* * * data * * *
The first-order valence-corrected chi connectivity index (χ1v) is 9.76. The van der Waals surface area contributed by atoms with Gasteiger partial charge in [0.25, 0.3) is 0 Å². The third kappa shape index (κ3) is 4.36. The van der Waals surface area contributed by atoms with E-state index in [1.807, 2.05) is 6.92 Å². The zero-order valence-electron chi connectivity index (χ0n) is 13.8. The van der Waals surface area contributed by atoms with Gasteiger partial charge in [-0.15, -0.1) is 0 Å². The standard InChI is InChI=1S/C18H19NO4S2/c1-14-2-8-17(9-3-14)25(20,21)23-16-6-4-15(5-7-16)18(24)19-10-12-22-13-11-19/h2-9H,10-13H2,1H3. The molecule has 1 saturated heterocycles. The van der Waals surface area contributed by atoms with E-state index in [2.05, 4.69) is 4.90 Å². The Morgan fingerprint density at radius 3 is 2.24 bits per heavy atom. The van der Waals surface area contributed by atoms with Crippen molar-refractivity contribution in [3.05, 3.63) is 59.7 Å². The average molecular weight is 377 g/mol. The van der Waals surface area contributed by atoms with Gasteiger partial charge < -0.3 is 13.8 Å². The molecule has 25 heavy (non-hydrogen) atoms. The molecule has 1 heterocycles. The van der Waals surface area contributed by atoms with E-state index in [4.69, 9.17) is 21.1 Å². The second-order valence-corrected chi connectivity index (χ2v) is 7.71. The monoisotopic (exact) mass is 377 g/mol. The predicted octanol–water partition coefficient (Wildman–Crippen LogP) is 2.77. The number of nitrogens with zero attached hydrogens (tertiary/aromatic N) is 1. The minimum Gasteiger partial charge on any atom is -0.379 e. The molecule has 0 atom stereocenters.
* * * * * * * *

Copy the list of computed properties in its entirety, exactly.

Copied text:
The first-order valence-corrected chi connectivity index (χ1v) is 9.76. The van der Waals surface area contributed by atoms with Gasteiger partial charge in [0.25, 0.3) is 0 Å². The third kappa shape index (κ3) is 4.36. The van der Waals surface area contributed by atoms with E-state index in [1.807, 2.05) is 6.92 Å². The zero-order valence-electron chi connectivity index (χ0n) is 13.8. The van der Waals surface area contributed by atoms with Gasteiger partial charge in [-0.15, -0.1) is 0 Å². The standard InChI is InChI=1S/C18H19NO4S2/c1-14-2-8-17(9-3-14)25(20,21)23-16-6-4-15(5-7-16)18(24)19-10-12-22-13-11-19/h2-9H,10-13H2,1H3. The molecule has 1 saturated heterocycles. The van der Waals surface area contributed by atoms with E-state index in [2.05, 4.69) is 4.90 Å². The Morgan fingerprint density at radius 3 is 2.24 bits per heavy atom. The van der Waals surface area contributed by atoms with Crippen molar-refractivity contribution in [3.05, 3.63) is 59.7 Å². The average molecular weight is 377 g/mol. The van der Waals surface area contributed by atoms with Gasteiger partial charge < -0.3 is 13.8 Å². The molecule has 25 heavy (non-hydrogen) atoms. The molecule has 1 heterocycles. The van der Waals surface area contributed by atoms with E-state index in [4.69, 9.17) is 21.1 Å². The second-order valence-corrected chi connectivity index (χ2v) is 7.71. The monoisotopic (exact) mass is 377 g/mol. The predicted octanol–water partition coefficient (Wildman–Crippen LogP) is 2.77. The number of nitrogens with zero attached hydrogens (tertiary/aromatic N) is 1. The minimum Gasteiger partial charge on any atom is -0.379 e. The molecule has 0 atom stereocenters.